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What It Means To Be An American: Lesson Plans on Race and the Media in Times of Crisis (curricula)

Creators: Japanese American Citizens League


Published by the Japanese American Citizens League in 2004, this 24-page booklet provides a middle/high school curriculum that addresses the parallels between the World War II experience of Japanese Americans and the post-September 11th experience of Arab and Muslim Americans. The unit is organized into three lessons "Hidden Truths – The Use of Spin," "Opinion-Editorials," "Political Cartoons," with a total of ten learning activities. The booklet also includes background information about the World War II Japanese American incarceration, the impact of September 11 on Arab and Muslim Americans, and myths and stereotypes.

Most of the handouts needed for the lessons are not contained within the booklet, but can be accessed through online links. Some of these links are broken, but may be accessible through an online search using the document's name and author.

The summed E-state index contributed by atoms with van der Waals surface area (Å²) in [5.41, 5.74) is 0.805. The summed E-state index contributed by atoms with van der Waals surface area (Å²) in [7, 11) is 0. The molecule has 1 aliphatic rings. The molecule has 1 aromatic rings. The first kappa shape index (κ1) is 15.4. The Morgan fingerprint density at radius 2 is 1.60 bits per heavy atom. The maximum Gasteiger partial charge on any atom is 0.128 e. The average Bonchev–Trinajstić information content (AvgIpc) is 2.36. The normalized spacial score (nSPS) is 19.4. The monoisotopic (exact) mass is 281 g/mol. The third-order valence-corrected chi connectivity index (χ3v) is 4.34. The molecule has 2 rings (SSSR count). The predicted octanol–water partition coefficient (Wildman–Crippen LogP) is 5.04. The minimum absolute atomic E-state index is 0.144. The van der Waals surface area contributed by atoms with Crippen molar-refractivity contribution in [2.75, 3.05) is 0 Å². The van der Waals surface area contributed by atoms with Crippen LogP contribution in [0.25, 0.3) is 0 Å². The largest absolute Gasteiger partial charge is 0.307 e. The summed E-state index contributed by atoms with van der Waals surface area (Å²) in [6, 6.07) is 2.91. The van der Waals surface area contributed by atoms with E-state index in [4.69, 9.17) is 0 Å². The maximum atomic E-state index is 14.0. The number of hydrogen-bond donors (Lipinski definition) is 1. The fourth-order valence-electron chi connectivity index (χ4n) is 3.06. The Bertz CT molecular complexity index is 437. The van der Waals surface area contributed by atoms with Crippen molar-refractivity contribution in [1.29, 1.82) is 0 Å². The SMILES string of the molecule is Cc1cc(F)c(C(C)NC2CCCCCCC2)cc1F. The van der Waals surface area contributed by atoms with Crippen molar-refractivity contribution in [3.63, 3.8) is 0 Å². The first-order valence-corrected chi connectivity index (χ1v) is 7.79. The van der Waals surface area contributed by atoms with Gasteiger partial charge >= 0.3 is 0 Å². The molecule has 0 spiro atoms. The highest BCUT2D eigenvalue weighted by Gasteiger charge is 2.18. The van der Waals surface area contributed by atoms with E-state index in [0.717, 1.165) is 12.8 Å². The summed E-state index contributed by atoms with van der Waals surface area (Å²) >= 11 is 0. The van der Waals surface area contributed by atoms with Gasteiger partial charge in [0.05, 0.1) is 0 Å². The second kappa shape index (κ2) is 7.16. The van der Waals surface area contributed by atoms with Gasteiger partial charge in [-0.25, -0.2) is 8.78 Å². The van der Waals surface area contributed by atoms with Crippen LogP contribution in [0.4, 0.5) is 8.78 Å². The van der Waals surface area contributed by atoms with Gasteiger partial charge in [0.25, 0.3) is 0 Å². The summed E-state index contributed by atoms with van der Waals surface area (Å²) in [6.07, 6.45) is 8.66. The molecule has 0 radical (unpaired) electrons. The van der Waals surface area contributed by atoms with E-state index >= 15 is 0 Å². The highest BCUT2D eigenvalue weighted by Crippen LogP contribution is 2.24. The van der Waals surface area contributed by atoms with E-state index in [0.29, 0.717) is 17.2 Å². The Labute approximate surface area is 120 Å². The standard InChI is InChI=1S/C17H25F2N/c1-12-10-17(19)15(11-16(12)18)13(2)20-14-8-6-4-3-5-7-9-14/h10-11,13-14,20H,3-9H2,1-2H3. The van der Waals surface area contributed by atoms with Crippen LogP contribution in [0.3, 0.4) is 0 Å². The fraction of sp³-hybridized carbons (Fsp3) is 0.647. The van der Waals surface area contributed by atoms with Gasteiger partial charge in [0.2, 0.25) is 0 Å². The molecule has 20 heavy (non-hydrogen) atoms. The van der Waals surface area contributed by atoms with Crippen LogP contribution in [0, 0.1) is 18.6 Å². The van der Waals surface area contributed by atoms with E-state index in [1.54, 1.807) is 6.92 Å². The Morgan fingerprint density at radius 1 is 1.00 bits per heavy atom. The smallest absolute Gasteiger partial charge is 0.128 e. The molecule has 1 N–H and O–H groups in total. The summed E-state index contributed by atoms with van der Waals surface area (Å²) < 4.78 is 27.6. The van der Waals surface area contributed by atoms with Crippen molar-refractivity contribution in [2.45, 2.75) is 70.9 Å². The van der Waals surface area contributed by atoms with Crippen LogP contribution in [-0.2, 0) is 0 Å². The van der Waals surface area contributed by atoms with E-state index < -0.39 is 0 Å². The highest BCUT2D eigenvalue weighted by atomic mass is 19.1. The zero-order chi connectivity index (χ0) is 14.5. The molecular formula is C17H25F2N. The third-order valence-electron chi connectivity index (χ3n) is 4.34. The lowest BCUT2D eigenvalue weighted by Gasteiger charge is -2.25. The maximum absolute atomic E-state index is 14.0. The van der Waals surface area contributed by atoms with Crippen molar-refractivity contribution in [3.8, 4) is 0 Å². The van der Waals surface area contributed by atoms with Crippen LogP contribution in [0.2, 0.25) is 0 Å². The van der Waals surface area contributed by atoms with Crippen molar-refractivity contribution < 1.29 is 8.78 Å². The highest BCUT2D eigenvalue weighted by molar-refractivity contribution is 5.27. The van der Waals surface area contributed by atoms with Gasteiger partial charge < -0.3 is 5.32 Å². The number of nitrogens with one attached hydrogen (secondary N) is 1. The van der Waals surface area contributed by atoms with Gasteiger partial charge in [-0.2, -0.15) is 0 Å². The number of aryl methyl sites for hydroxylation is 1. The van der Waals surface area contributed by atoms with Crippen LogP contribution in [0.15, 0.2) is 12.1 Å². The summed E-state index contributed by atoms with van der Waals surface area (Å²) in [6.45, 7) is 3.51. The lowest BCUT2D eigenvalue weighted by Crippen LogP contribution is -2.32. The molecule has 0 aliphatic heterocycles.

The booklet was funded through the September 11th Anti-Bias Project joint initiative of the National Conference for Community and Justice (NCCJ) and the Chevron Texaco Foundation. The Japanese American Citizens League developed teacher workshops held in Dearborn, San Francisco and Houston. The lesson plans contained in the booklet are an outgrowth of these workshops, adapted by Kay Nomura. Contributing teachers: Jodi Mackley Berger, Avondale High School Auburn Hills, Michigan; Tim Brooks, Adams High Schook, Rochester Hills, Michigan; Audrey Suratos, Irvington High School, Fremont, California; Kourtney Thompson, Avondale High School, Auburn Hills, Michigan.

Authored by Janet Hayakawa , Densho